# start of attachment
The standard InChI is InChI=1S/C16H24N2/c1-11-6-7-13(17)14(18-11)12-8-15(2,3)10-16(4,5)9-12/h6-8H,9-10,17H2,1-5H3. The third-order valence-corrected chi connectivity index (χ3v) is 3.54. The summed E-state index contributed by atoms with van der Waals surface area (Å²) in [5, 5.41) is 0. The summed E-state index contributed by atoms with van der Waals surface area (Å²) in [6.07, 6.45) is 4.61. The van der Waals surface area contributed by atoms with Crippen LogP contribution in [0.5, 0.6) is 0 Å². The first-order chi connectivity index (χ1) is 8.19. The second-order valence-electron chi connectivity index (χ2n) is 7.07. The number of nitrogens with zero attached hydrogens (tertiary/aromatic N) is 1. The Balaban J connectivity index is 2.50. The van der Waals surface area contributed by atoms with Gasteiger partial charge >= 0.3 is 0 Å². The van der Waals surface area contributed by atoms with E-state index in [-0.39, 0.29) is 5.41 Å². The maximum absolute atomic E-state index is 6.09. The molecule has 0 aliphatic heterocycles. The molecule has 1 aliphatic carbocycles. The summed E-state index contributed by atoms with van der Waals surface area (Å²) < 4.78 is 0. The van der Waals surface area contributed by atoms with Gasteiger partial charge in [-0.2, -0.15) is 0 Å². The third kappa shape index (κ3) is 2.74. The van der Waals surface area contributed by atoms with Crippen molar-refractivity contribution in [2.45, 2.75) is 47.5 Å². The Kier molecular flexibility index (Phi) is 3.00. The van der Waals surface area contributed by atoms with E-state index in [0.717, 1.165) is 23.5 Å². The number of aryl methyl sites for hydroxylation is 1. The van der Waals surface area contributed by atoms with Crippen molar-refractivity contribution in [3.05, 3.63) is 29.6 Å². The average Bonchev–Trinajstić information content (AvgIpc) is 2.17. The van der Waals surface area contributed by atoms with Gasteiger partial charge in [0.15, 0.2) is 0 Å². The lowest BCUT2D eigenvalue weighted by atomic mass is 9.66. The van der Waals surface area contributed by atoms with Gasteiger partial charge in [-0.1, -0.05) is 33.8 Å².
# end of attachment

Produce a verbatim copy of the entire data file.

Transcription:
The standard InChI is InChI=1S/C16H24N2/c1-11-6-7-13(17)14(18-11)12-8-15(2,3)10-16(4,5)9-12/h6-8H,9-10,17H2,1-5H3. The third-order valence-corrected chi connectivity index (χ3v) is 3.54. The summed E-state index contributed by atoms with van der Waals surface area (Å²) in [5, 5.41) is 0. The summed E-state index contributed by atoms with van der Waals surface area (Å²) in [6.07, 6.45) is 4.61. The van der Waals surface area contributed by atoms with Crippen LogP contribution in [0.5, 0.6) is 0 Å². The first-order chi connectivity index (χ1) is 8.19. The second-order valence-electron chi connectivity index (χ2n) is 7.07. The number of nitrogens with zero attached hydrogens (tertiary/aromatic N) is 1. The Balaban J connectivity index is 2.50. The van der Waals surface area contributed by atoms with Gasteiger partial charge >= 0.3 is 0 Å². The van der Waals surface area contributed by atoms with E-state index in [-0.39, 0.29) is 5.41 Å². The maximum absolute atomic E-state index is 6.09. The molecule has 0 aliphatic heterocycles. The molecule has 1 aliphatic carbocycles. The summed E-state index contributed by atoms with van der Waals surface area (Å²) < 4.78 is 0. The van der Waals surface area contributed by atoms with Gasteiger partial charge in [-0.2, -0.15) is 0 Å². The third kappa shape index (κ3) is 2.74. The van der Waals surface area contributed by atoms with Crippen molar-refractivity contribution in [2.45, 2.75) is 47.5 Å². The Kier molecular flexibility index (Phi) is 3.00. The van der Waals surface area contributed by atoms with E-state index in [0.717, 1.165) is 23.5 Å². The number of aryl methyl sites for hydroxylation is 1. The van der Waals surface area contributed by atoms with Crippen molar-refractivity contribution in [3.05, 3.63) is 29.6 Å². The average Bonchev–Trinajstić information content (AvgIpc) is 2.17. The van der Waals surface area contributed by atoms with Gasteiger partial charge in [0.15, 0.2) is 0 Å². The lowest BCUT2D eigenvalue weighted by atomic mass is 9.66. The van der Waals surface area contributed by atoms with Gasteiger partial charge in [-0.1, -0.05) is 33.8 Å².